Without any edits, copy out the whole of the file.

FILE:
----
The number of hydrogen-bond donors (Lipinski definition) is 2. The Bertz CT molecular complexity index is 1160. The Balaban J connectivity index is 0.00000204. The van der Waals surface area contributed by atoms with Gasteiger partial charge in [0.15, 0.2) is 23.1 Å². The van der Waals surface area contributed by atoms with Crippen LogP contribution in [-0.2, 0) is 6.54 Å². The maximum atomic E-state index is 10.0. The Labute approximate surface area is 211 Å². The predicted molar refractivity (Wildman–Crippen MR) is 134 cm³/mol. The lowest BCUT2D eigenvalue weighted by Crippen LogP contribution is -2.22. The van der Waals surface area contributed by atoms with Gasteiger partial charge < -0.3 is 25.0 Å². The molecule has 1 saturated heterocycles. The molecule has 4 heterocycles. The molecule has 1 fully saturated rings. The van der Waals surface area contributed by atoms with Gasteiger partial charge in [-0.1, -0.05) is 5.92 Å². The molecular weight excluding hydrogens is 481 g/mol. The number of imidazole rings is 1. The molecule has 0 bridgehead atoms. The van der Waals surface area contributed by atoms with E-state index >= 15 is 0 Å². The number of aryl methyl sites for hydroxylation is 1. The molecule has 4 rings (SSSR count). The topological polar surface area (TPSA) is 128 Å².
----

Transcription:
The number of hydrogen-bond donors (Lipinski definition) is 2. The Bertz CT molecular complexity index is 1160. The Balaban J connectivity index is 0.00000204. The van der Waals surface area contributed by atoms with Gasteiger partial charge in [0.15, 0.2) is 23.1 Å². The van der Waals surface area contributed by atoms with Crippen LogP contribution in [-0.2, 0) is 6.54 Å². The maximum atomic E-state index is 10.0. The Labute approximate surface area is 211 Å². The predicted molar refractivity (Wildman–Crippen MR) is 134 cm³/mol. The lowest BCUT2D eigenvalue weighted by Crippen LogP contribution is -2.22. The van der Waals surface area contributed by atoms with Gasteiger partial charge < -0.3 is 25.0 Å². The molecule has 1 saturated heterocycles. The molecule has 4 heterocycles. The molecule has 1 fully saturated rings. The van der Waals surface area contributed by atoms with Gasteiger partial charge in [-0.1, -0.05) is 5.92 Å². The molecular weight excluding hydrogens is 481 g/mol. The number of imidazole rings is 1. The molecule has 0 bridgehead atoms. The van der Waals surface area contributed by atoms with E-state index >= 15 is 0 Å². The number of aryl methyl sites for hydroxylation is 1. The molecule has 4 rings (SSSR count). The topological polar surface area (TPSA) is 128 Å².